find . -name '*.mp3' | sort | while read -r mp3; do echo -e "<h3>$mp3</h3>\n<audio controls src=\"$mp3\"></audio>"; done > index.html; python -m http.server
    hendry · 2014-03-24 15:01:49 0
  • Filter out lines of input that contain 72, or fewer, characters. This uses bash only. ${#i} is the number of characters in variable i. Show Sample Output


    1
    while read i; do [ ${#i} -gt 72 ] && echo "$i"; done < /path/to/file
    flatcap · 2014-03-20 12:27:06 0
  • this version only uses shell builtins


    1
    alias ...='while read line; do echo -n "."; done && echo ""'
    fpunktk · 2014-03-17 17:34:19 0
  • Typing a word in terminal is easier than digging your phone out, opening your two-factor authentication app and typing the code in manually. This alias copies the one-time code to your clipboard for 3 seconds (long enough to paste it into a web form), then restores whatever was on the clipboard beforehand. This command works on Mac. Replace pbpaste/pbcopy with your distribution's versions.


    0
    alias oath='temp=$(pbpaste) && oathtool --base32 --totp "YOUR SEED HERE" | pbcopy && sleep 3 && echo -n $temp | pbcopy'
    unixmonkey44825 · 2014-03-14 19:21:18 0
  • - recompresses all gz files to bz2 files from this point and below in the directory tree - output shows the size of the original file, and the size of the new file. Useful. - conceptually easier to understand than playing tricks with awk and sed. - don't like output? Use the following line: for gz in `find . -type f -name '*.gz' -print`; do f=`basename $gz .gz` && d=`dirname $gz` && gunzip -c $gz | bzip2 - -c > $d/$f.bz2 && rm -f $gz ; done Show Sample Output


    0
    for gz in `find . -type f -name '*.gz' -print`; do f=`basename $gz .gz` && d=`dirname $gz` && echo -n `ls -s $gz` "... " && gunzip -c $gz | bzip2 - -c > $d/$f.bz2 && rm -f $gz && echo `ls -s $d/$f.bz2`; done
    pdwalker · 2014-03-13 08:36:24 0

  • 1
    inotifywait -mr -e CREATE $HOME/bin/ | while read i; do chmod +x $(echo "$i" | sed 's/ \S* //'); done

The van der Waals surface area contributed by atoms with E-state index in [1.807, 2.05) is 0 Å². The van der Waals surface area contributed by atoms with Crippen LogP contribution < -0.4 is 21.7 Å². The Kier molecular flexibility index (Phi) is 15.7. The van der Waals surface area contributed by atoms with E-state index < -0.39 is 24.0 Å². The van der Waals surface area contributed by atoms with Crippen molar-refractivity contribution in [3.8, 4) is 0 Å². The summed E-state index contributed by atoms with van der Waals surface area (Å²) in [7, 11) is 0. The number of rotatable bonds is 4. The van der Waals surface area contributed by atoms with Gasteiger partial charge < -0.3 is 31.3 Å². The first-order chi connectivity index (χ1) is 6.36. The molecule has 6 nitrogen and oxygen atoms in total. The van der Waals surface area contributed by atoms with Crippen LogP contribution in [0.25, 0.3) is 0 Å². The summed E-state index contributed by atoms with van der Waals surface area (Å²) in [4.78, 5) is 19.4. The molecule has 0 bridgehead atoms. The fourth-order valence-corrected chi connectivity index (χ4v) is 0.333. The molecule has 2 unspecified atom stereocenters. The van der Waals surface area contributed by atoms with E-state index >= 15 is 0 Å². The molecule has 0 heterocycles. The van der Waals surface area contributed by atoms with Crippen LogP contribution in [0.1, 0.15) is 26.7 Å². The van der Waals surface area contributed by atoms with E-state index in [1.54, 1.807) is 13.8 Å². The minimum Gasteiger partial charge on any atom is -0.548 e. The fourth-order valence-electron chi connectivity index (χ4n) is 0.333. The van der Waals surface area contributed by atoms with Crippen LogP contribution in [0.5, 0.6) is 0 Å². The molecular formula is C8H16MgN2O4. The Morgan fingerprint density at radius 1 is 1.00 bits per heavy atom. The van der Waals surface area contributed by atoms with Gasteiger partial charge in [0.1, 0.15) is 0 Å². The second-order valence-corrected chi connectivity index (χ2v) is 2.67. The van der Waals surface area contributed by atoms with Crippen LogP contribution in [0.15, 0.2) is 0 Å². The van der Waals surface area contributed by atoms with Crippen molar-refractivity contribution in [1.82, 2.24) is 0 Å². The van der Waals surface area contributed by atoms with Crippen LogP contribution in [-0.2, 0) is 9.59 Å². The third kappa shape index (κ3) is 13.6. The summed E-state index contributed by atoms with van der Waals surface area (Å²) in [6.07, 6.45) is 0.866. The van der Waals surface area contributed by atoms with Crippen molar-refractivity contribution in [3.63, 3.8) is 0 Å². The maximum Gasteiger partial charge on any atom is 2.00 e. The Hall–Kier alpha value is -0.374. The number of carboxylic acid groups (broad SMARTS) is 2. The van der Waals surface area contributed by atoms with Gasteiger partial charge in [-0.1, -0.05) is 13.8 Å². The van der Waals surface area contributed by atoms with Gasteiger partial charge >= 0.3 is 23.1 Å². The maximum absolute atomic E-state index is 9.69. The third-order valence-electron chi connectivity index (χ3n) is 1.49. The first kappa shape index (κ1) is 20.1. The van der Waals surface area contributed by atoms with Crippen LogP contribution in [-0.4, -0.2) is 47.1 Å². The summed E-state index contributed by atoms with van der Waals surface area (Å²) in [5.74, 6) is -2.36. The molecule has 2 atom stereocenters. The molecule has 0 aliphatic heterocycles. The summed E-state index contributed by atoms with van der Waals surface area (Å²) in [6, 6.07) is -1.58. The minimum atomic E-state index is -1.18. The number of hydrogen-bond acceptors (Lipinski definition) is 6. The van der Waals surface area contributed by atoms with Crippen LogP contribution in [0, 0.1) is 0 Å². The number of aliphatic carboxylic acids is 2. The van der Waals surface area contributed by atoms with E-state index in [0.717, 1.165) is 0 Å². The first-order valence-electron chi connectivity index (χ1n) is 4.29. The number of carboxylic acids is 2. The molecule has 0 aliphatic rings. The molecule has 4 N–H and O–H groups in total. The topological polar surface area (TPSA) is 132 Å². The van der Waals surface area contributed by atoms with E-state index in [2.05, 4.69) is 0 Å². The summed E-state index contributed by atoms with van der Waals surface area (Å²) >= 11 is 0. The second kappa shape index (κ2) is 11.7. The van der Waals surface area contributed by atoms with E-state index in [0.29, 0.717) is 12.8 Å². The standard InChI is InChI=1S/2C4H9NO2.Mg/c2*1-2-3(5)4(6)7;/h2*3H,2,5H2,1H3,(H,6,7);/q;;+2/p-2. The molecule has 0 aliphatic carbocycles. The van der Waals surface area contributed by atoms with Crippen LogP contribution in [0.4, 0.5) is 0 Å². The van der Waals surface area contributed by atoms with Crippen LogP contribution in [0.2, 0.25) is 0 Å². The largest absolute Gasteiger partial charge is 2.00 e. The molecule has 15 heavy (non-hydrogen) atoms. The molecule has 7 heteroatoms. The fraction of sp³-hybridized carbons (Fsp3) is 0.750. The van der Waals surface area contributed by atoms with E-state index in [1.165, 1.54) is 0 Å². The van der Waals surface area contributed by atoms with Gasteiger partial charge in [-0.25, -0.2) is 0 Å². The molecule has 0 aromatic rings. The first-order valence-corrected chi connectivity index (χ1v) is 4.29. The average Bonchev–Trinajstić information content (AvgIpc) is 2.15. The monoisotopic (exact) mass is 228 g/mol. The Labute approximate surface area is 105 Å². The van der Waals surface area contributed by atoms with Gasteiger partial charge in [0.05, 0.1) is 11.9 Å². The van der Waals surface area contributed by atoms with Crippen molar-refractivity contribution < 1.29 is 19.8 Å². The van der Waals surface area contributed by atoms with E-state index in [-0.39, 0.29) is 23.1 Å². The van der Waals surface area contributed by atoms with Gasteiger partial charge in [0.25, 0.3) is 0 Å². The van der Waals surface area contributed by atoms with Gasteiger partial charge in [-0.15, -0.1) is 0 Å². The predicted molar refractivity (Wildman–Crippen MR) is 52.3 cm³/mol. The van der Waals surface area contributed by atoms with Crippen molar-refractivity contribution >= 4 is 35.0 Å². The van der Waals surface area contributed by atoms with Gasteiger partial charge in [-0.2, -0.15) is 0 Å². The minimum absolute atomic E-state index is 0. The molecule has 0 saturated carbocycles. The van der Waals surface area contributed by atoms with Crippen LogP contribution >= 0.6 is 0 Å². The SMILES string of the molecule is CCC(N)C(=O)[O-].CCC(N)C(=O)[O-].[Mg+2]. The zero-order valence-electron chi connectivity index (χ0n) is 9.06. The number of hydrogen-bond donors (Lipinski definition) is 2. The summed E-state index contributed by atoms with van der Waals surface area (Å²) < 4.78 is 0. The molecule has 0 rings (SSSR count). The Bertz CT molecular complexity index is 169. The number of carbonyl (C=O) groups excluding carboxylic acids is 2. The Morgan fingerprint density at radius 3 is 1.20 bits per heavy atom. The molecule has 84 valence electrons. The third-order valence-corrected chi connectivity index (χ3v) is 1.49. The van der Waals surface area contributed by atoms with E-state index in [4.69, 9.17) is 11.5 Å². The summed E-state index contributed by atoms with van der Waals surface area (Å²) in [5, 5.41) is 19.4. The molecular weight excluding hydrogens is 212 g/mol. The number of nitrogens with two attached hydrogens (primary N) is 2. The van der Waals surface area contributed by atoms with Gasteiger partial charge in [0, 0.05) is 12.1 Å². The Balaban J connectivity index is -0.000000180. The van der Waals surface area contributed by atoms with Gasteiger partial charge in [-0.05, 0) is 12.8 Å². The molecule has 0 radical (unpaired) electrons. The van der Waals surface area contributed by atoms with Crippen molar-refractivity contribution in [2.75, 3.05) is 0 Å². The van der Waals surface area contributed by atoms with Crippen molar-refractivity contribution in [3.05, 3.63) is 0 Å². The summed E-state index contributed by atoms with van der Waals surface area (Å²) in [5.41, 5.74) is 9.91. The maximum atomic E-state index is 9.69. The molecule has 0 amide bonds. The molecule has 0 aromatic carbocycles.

Sepero · 2014-03-08 19:21:53 1
  • It find out the mic recording level at the moment of run the command and if a noise level is higher it starts to record an mp3 file. The resulting file will have only the sounds not the silences.


    2
    arecord -q -f cd -d 1 recvol.wav;sox recvol.wav -n stat 2>&1|grep RMS|grep amplitude|cut -d"." -f2|cut -c 1-2>recvol;echo $((`cat recvol`+1))>recvol;rec -t wav - silence 1 0.1 `cat recvol` -1 1.0 `cat recvol`%|lame -s 44.1 -a -v - >record.mp3
    geaplanet · 2014-02-27 23:23:55 0
  • Very quick! Based only on the content sizes and the character counts of filenames. If both numbers are equal then two (or more) directories seem to be most likely identical. if in doubt apply: diff -rq path_to_dir1 path_to_dir2 AWK function taken from here: http://stackoverflow.com/questions/2912224/find-duplicates-lines-based-on-some-delimited-fileds-on-line Show Sample Output


    1
    find . -type d| while read i; do echo $(ls -1 "$i"|wc -m) $(du -s "$i"); done|sort -s -n -k1,1 -k2,2 |awk -F'[ \t]+' '{ idx=$1$2; if (array[idx] == 1) {print} else if (array[idx]) {print array[idx]; print; array[idx]=1} else {array[idx]=$0}}'
    knoppix5 · 2014-02-25 22:50:09 6
  • You need to be root to do this. So check the command before running it. You enter the same password for Enter LUKS passphrase: Verify passphrase: Enter passphrase for /dev/loopn: ___ You can then copy the .img file to somewhere else. Loop it it with losetup -f IMAGENAME.img and then mount it with a file manager (eg nemo) or run mount /dev/loopn /media/mountfolder Acts similar to a mounted flash drive Show Sample Output


    2
    edrv() { N=${1:-edrv}; truncate -s ${2:-256m} $N.img && L=$(losetup -f) && losetup $L $N.img && cryptsetup luksFormat --batch-mode $L && cryptsetup luksOpen $L $N && mkfs.vfat /dev/mapper/$N -n $N; cryptsetup luksClose $N; echo losetup -d $L to unmount; }
    snipertyler · 2014-02-24 01:38:21 3
  • You need to apt-get install python-sqlparse. This command simply formats a sql query and prints it out. It is very useful when you want to move a sql query from commandline to a shell script. Everything is done locally, so you don't need to worry about copying sql query to external websites. Show Sample Output


    1
    echo "select a, b, c from table where a = 3;"| python -c "import sys;import sqlparse;print sqlparse.format(sys.stdin.read(), reindent=True, keyword_case='upper')"
    hide1713 · 2014-02-21 23:17:15 0
  • hexdump could be used for conversion too!


    0
    echo -n text | hexdump -C
    Tomofumi · 2014-02-21 09:15:15 0